The oleander caterpillar, Syntomeida epilais Walker, a bright orange caterpillar with tufts of long black hairs, is a common sight on and around oleanders in Florida.

In South Florida, the oleander caterpillar can cause considerable defoliation.  In the Panhandle, this is rarely a problem but this caterpillar can cause other headaches for homeowners, especially on the beach.

Like all butterflies and caterpillars, this Halloween-colored worm undergoes complete metamorphosis and creates a cocoon in which to transform. The caterpillars often leave their host plant and look for a protected place to undergo their change. For some reason, the base of siding is a preferred site. Especially in the fall, horrified homeowners may find their driveway, or the slab beneath a stilt house, overrun with these whiskery worms as they migrate toward the structure.

An application of most over-the-counter pesticides labeled for outdoor use, and a broom or leaf blower, should solve the problem. These mass migrations are usually short-lived.

This caterpillar transforms into an unusual moth that flies during the day and resembles a large, brightly colored wasp. This stage is commonly referred to as the polka dot wasp moth or the Uncle Sam bug because it is bright red and blue with starry white spots.

When mating, females contact male polka-dot wasp moths by means of ultrasonic signals that travel through a branch. The male follows the sound to his new mate, and when he reaches her, emits an answering signal.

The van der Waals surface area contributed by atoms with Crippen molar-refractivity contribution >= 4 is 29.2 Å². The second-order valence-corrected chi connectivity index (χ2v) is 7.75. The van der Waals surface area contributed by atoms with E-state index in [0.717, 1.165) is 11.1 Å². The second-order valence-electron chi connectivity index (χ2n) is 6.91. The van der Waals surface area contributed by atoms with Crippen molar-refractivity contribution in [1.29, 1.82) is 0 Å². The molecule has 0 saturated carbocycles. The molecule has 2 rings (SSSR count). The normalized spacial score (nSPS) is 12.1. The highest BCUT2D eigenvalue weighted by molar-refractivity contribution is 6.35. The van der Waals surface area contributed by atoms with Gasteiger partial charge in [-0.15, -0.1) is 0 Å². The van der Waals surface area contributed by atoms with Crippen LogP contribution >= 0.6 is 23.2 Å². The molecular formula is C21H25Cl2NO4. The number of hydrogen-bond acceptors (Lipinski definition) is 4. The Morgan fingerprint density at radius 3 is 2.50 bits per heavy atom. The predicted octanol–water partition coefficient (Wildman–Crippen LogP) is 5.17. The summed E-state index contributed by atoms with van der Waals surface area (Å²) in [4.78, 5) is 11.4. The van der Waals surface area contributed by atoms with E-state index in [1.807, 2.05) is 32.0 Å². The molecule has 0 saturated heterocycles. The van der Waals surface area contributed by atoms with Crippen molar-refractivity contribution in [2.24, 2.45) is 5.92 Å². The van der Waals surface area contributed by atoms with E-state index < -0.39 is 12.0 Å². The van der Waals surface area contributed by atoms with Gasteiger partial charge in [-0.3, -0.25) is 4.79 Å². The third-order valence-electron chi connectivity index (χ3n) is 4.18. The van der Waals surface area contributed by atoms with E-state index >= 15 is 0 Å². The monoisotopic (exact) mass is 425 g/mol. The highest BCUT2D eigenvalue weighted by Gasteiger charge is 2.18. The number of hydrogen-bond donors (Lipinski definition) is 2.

The eggs, found in clusters on the underside of oleander leaves, are pale cream to light yellow spheres, and measure less than 1 mm in diameter. One method of control is to remove and destroy foliage with eggs. You can also handpick the larvae from oleander plants but wear gloves and wash your hands afterwards.

This moth is an invasive imported from the Caribbean by Spanish settlers during the 17th century, probably carried to the mainland on ornamental oleander plants.

In its native range, it is believed to have fed on a relatively rare vine in the dogbane family also found in Florida.

Because it feeds on oleander, which is poisonous, this insect also contains poisonous compounds called glycosides. These are similar to the toxins found in milkweed and sequestered by monarch butterflies. Just as birds and small mammals avoid feeding on monarchs, they avoid the oleander caterpillar. Natural enemies include predatory stinkbugs, parasitic tachinid flies and wasps, and ants including the red imported fire ant.